Your cells mirror the exact waters of the ocean, therefore you DO need the trace minerals which were stripped off. You must not drink sea water, but you can use the minerals which were in it, in small quantities. Learn more from The Grain and Salt Society. Their founder, Dr. Jacques de Langre, PhD,  did copious research. Get these Celtic salts there, if you can’t find them near you.

The products known as “Real Salt” (from a dehydrated ocean in Utah) and “Himalayan Pink Salt” (from a similar source) are not as good in my opinion, as they have been diluted by mixture with other land sediments, possibly distorted by pressure etc.,  but still, even they are much better than regular table salt.

___   Exercise helps oxygenate your tissues which is important as your cellular mitochondrial furnaces need oxygen to “burn” food for energy. There is a product called CellFood from Lumina Health which is a specially-produced oxygen molecule, which is able to reach to the deepest levels.

The formula was made industrially by a Nobel Laureate scientist, Dr. Everett L. Storey, PhD (Albert Einstein called him a “genius”!) and you will be healthier for getting more oxygen into tissues, as long as you are also taking plenty of anti-oxidants: Vitamin C, Vitamin E, glutathione and alpha lipoic acid.

___   Be sure to be getting plenty of Vitamin D3. As a tropical people, now largely relegated to indoor work, this becomes even more important. But, it is true for everyone. I have written previously about this need for Vitamin D3 — be sure to get it only in that form. Read labels carefully. Look up the articles to learn more.

___   Learn about deep-breathing and stress reduction. The adrenaline “drip” from stress, alone, is enough to make you fat! Stress is very powerful chemistry and it is balanced by proper breathing (and/or a quieting yoga practice) which activates the parasympathetic nervous system and stops “flight or fight” tendencies from the autonomic nervous system. Learn about your physiology; it’s fundamental.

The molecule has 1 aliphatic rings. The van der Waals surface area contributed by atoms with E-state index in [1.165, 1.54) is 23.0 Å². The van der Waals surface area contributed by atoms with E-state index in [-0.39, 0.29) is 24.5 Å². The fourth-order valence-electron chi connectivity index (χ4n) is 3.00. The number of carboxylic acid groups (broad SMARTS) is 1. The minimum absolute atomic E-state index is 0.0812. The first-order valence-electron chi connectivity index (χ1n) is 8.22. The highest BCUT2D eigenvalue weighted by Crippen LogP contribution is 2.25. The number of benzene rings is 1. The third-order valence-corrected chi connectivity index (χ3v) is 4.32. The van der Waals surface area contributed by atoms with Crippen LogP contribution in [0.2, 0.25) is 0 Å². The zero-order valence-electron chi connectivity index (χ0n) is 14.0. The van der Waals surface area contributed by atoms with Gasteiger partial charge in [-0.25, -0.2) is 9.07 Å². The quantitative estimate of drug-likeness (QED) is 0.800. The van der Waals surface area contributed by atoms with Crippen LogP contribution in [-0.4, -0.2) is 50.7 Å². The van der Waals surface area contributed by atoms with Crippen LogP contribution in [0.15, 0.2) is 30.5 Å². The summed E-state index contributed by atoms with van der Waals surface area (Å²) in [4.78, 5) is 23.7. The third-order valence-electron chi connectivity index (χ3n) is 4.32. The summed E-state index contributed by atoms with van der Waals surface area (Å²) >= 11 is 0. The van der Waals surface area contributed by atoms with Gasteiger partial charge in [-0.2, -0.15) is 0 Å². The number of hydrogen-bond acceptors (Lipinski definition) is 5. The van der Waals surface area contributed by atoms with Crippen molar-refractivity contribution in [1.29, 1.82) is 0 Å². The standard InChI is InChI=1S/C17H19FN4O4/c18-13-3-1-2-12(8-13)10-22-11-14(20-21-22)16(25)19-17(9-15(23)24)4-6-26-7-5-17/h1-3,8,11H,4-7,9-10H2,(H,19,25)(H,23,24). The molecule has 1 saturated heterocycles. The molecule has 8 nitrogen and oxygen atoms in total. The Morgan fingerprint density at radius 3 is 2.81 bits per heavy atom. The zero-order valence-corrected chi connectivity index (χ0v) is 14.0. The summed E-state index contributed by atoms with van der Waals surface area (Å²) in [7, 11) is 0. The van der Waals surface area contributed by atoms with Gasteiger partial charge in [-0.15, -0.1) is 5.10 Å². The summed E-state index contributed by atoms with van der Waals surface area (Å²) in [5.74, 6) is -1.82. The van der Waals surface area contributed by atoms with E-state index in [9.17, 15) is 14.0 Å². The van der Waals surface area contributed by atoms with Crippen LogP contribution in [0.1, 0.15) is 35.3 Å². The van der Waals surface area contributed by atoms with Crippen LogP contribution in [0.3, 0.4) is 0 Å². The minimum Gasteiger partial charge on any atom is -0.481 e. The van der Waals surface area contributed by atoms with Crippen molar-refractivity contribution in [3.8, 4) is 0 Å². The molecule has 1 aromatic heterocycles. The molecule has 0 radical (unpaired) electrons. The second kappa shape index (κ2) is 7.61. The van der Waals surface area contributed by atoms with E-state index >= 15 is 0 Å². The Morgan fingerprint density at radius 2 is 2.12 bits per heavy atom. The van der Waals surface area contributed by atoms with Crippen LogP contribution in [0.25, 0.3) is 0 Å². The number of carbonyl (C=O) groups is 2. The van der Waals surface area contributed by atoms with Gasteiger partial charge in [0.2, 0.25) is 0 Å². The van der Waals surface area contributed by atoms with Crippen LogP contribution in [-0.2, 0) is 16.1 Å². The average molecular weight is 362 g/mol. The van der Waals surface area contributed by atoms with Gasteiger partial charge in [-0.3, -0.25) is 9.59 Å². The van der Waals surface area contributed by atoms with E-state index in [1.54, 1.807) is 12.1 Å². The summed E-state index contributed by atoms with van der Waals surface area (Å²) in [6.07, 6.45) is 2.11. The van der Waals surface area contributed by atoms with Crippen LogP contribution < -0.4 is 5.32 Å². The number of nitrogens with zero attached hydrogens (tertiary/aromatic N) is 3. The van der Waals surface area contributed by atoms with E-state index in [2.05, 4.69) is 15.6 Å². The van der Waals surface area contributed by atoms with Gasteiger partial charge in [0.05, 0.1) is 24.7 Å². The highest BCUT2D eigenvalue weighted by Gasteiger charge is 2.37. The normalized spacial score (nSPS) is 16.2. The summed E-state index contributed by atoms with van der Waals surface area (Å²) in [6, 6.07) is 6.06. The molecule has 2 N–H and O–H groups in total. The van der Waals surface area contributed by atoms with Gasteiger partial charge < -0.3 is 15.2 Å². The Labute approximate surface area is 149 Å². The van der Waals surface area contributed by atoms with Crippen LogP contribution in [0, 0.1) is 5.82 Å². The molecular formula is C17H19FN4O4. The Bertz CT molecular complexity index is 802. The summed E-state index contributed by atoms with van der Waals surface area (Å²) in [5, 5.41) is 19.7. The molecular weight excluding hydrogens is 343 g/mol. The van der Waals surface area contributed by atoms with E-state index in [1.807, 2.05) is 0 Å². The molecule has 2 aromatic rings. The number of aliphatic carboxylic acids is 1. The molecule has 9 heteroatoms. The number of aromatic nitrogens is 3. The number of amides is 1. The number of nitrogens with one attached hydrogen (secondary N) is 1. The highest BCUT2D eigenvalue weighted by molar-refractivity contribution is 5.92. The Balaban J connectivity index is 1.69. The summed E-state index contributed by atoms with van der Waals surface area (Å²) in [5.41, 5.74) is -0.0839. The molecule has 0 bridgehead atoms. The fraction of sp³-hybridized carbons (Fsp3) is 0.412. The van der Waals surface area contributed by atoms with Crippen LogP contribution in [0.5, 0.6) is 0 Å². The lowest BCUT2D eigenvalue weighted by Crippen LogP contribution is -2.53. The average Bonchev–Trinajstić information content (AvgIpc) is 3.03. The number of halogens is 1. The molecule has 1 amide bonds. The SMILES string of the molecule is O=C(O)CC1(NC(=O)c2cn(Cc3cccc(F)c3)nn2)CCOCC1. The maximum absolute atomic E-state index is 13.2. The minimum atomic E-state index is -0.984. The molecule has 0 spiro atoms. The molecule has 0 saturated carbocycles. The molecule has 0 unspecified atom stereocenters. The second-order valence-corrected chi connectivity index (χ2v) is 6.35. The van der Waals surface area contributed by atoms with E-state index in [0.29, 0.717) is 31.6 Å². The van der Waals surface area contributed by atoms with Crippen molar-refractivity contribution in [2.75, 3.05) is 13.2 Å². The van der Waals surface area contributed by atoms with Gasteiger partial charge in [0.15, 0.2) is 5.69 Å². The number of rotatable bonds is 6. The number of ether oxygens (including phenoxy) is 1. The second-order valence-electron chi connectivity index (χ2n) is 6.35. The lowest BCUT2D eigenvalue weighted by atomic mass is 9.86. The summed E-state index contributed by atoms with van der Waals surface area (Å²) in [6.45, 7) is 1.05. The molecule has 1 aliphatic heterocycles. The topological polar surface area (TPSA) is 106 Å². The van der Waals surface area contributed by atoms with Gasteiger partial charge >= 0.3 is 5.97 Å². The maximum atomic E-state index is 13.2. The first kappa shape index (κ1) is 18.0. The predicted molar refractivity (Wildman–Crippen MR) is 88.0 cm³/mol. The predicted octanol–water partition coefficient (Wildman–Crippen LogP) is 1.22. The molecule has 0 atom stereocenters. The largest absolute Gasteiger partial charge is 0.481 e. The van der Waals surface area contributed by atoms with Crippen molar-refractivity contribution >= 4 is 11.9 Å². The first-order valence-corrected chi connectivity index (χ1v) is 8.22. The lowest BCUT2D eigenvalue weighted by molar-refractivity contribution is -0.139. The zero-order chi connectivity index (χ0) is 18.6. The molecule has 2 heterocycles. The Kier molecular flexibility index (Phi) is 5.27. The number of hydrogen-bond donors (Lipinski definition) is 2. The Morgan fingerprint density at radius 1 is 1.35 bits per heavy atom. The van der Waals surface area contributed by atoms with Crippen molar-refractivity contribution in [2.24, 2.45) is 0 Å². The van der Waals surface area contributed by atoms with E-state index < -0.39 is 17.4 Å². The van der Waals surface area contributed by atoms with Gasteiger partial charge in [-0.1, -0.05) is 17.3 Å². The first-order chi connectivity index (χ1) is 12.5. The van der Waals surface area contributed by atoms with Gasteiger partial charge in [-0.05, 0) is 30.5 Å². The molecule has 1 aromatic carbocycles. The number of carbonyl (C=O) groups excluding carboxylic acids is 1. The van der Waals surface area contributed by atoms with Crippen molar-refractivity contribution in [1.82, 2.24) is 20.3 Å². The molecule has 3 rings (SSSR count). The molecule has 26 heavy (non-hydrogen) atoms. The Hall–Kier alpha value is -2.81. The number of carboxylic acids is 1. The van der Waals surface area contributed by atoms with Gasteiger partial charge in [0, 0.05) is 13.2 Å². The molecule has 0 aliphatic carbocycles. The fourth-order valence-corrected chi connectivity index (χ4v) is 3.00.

___   Get 8 hours of nourishing sleep. Do not underestimate the importance of sleep. If your sleep is interrupted or not of good quality, make sure to get 1 – 2 twenty-minute power naps during the day.

___   Cut-out caffeine sources except for green tea — no coffee, no sodas.

___  No table sugar, tobacco or alcohol if you want to lose weight and the least use possible of any drugs, certainly over-the-counter drugs.

___   Set a reasonable goal of 2lb. a week of weight loss. Your skin can keep up with this pace. If you have lots of water weight, you may lose more than that in the beginning, but it is essential to eat 1,200 – 1,400 calories per day for women and 1,600 – 2,000 calories a day for men — all dependent on height, lean-body weight, basal metabolic rate and activity level. It’s best to keep good amounts of balanced healthy food and up your activity in order to lose weight. You need food to fuel your weight loss. Do NOT starve. It’s unhealthy and sets you up for failure!

At this pace, it’s about 35 pounds of weight loss before mid-June, if all goes well. Let us know how it goes, Cathie, and anyone else who joins you!